It has turned cool the past few days. A cold system from Alaska and beyond has been slipping by and teasing us with winter promises. It is still a bit too early for the trees to really be in their flashy fall outfits but some of them are too eager to wait and have begun primping for the big show. The long dry summer we had brought some unusual rewards in my garden this year. Many plants that would be dormant many weeks by now are instead blooming. There are oriental poppies blooming with fiery red sumacs and forget-me-nots putting on a private show behind the waterfalls. The “blooms once a season” climbing roses are flowering like it was June. Candy tuft is making an encore as are the delicate lavender water hyacinth. I had planned on filling the compost bin with them. They had other plans apparently. I even have sword ferns that have decided to unfurl one last frond or two before the winter season hits. Honeysuckle is sweetly blooming right along as though it had no idea what time it was.
I have loved every single flower and speck of green this year; from the first colorful peek of tiny crocus to the full blown shameless display of six foot daisies. The colors and flowers of spring and summer have paraded in the grandest display of exuberance. The scents have carried me away to distant lands of memory and future fantasies. I have delighted at the determined and unexpected sprouts that grew to become spectacular plants. Just not exactly where I planted them.
I have especially rejoiced in the tenacious spirit of plants that refused to die. The little sumac tree in these pictures for instance. Last summer I dug him out of my neighbor’s trash. Her rambunctious dogs had chewed the poor thing down to a nub. It looked pretty darn dead. One day I noticed that dead stick in the trash was leafing. There was no dirt anywhere to be found in that trash can but this little stick was not impressed with that trivial detail. He wasn’t giving up so easy. I took him home and put his one foot length of dead stick and single leaf in a bucket of water. Later I planted him above the pond and he took off like the weed he knew he could be.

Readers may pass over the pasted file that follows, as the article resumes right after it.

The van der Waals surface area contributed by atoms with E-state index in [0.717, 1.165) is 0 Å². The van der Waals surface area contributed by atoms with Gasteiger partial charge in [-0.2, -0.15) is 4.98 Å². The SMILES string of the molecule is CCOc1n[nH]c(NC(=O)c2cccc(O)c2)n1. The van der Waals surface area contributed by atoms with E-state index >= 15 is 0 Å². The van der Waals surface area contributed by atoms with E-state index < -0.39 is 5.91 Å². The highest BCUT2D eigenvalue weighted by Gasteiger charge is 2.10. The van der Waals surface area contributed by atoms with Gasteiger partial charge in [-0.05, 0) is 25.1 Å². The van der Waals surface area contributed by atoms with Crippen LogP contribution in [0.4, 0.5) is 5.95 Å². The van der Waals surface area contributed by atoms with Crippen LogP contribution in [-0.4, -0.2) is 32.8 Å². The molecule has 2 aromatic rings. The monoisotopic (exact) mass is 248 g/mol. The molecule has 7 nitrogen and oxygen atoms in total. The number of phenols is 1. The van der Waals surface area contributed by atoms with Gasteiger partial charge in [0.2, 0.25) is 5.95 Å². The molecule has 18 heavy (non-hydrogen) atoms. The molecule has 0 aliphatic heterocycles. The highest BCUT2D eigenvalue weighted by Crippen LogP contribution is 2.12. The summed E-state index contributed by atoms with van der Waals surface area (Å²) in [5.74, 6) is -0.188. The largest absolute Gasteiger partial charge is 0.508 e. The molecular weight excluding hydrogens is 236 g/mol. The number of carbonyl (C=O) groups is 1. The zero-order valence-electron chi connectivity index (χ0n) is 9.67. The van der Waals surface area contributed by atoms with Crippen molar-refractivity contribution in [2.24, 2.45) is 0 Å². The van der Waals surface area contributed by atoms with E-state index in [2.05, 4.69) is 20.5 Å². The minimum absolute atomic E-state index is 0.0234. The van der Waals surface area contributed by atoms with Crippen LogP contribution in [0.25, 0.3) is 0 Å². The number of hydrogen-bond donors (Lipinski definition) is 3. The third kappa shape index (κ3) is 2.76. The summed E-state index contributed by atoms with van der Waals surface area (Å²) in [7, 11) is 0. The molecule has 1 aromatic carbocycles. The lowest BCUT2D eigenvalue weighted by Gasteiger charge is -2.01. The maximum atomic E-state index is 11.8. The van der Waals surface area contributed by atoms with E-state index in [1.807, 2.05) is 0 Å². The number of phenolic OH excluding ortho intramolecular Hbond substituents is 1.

I have stories of near death experiences throughout my garden. There are plants that I culled from the dead racks parked by trash bins at nurseries and behind Home Depot. Orphans that no one wanted, sad little flowerless plants with sagging leaves kicked to the curb and left for dead. I offered them sanctuary from neglect and pretty plant syndrome and they found a home in my garden. They have rewarded me with an abundance of lush growth and riotous color for which I am truly grateful.
Now the weather begins to hint at an end to this long day we call summer and I am finally ready. I am ready to put my pastel summer dress away in favor of a warmer richer sweater. I am ready to turn my iced tea in for a hot cup of cocoa and cool salads in exchange for hearty stews. This has been one fantastic party and I have partied like a rock star. I took pictures like a tourist with a new camera and I oohed and ahhed like a fan at a Hollywood premier. I have had a ball but it’s getting late and I am getting tired. I am ready to curl up next to the fire with a blanket and a hot cup of Joe. So will somebody please tell my stupid garden to pack it in and go to sleep already? I don’t want to be out there deadheading in the middle of December! Oriental poppies in October? Come ON!